Barbecue Safety

Nothing quite says summer like firing up the barbecue and cooking outdoors – but did you know that Scottish Fire and Rescue Service firefighters attend incidents every year where barbecues have gotten out-of-hand?

Whether you are in the garden or out camping, some advise to barbecue safely and avoid injuries, damage to property:

  • You should place your barbecue on a flat surface, away from fences, trees and sheds
  • Keep a bucket of water or a garden hose nearby, in case of emergencies
  • Use only enough charcoal to cover the base of the barbecue to a depth of about five centimetres (two inches)
  • Never use petrol or paraffin to start, or revive, your barbecue – use only barbecue fire lighters or starter fuel on cold coals
  • Keep children and pets away from the cooking area
  • Don’t leave the barbecue unattended
  • Avoid alcohol if you are in charge of a barbecue
  • After cooking, make sure the barbecue is cool before trying to move it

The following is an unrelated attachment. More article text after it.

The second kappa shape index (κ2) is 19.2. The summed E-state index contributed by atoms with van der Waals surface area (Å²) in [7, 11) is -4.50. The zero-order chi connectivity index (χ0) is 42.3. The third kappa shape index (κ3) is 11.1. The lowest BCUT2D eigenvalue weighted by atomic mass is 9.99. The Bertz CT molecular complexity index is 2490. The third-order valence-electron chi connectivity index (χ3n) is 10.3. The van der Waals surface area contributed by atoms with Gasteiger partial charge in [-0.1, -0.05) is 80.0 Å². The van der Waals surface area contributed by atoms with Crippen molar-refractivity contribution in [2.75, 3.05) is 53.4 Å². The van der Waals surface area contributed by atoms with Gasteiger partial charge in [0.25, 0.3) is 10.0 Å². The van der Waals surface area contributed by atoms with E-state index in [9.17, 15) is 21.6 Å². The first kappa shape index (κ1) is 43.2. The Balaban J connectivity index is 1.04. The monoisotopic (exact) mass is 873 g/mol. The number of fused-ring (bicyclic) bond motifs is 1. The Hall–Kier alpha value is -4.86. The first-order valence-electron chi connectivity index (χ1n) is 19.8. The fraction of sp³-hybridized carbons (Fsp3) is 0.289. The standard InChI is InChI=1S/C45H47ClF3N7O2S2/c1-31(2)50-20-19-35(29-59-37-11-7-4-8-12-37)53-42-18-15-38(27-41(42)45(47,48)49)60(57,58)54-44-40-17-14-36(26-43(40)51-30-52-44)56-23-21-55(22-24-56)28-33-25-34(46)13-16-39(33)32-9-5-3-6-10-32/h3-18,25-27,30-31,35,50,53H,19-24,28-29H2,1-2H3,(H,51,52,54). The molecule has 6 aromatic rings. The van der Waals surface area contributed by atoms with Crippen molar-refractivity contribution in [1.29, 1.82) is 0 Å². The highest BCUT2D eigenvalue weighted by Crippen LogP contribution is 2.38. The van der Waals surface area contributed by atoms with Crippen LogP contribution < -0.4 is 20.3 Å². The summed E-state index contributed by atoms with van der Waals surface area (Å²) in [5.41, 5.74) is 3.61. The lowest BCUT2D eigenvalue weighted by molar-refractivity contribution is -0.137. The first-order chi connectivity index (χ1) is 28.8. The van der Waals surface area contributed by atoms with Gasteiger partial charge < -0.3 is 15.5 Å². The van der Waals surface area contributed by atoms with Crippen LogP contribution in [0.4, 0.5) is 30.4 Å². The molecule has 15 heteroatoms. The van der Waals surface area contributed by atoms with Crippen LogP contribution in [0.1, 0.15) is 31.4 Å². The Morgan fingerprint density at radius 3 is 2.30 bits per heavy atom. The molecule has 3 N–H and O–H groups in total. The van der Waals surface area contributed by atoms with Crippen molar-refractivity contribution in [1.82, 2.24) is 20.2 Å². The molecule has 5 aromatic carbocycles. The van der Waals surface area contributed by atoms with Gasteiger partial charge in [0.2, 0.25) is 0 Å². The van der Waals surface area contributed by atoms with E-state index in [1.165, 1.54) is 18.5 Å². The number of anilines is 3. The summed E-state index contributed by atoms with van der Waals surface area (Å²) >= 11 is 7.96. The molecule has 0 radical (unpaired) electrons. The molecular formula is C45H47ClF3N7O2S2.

• Hot ashes can melt a plastic wheelie bin and can also cause a fire

Do you have a gas barbecue?

  • Your barbecue should be in good working order.
  • Ensure the tap is off before changing the gas cylinder and do it outdoors or in a well ventilated area.
  • Make sure all joints are safely and securely tightened.
  • After cooking, turn the gas supply off first and then the barbeque control. This will stop any gas from leaking.
  • Read the manufacturer's instructions about how to check for leaks in the cylinder or pipework, e.g. brushing soapy water around all joints and looking for bubbles. 

Storing gas cylinders - Don't keep more cylinders than you need. Gas cylinders should be kept outside, away from direct sunlight and frost.

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